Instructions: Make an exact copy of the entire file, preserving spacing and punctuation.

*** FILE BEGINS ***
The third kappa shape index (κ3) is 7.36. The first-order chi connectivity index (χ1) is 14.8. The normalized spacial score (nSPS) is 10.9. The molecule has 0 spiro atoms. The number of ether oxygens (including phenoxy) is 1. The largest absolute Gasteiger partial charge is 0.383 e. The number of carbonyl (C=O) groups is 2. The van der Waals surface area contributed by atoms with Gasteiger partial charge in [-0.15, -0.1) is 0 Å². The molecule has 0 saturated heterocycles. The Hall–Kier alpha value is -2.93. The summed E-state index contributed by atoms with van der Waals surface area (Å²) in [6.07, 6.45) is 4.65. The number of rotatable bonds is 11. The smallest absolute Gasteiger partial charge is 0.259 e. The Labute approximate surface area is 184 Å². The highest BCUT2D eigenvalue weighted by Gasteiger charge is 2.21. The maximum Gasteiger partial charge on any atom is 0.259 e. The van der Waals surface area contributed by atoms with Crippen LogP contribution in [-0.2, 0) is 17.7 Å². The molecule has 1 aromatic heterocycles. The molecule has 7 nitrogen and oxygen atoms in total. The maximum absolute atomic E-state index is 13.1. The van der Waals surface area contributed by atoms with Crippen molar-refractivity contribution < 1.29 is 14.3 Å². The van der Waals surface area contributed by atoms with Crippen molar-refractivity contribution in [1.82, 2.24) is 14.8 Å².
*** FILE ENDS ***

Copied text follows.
The third kappa shape index (κ3) is 7.36. The first-order chi connectivity index (χ1) is 14.8. The normalized spacial score (nSPS) is 10.9. The molecule has 0 spiro atoms. The number of ether oxygens (including phenoxy) is 1. The largest absolute Gasteiger partial charge is 0.383 e. The number of carbonyl (C=O) groups is 2. The van der Waals surface area contributed by atoms with Gasteiger partial charge in [-0.15, -0.1) is 0 Å². The molecule has 0 saturated heterocycles. The Hall–Kier alpha value is -2.93. The summed E-state index contributed by atoms with van der Waals surface area (Å²) in [6.07, 6.45) is 4.65. The number of rotatable bonds is 11. The smallest absolute Gasteiger partial charge is 0.259 e. The Labute approximate surface area is 184 Å². The highest BCUT2D eigenvalue weighted by Gasteiger charge is 2.21. The maximum Gasteiger partial charge on any atom is 0.259 e. The van der Waals surface area contributed by atoms with Crippen LogP contribution in [-0.2, 0) is 17.7 Å². The molecule has 1 aromatic heterocycles. The molecule has 7 nitrogen and oxygen atoms in total. The maximum absolute atomic E-state index is 13.1. The van der Waals surface area contributed by atoms with Crippen molar-refractivity contribution < 1.29 is 14.3 Å². The van der Waals surface area contributed by atoms with Crippen molar-refractivity contribution in [1.82, 2.24) is 14.8 Å².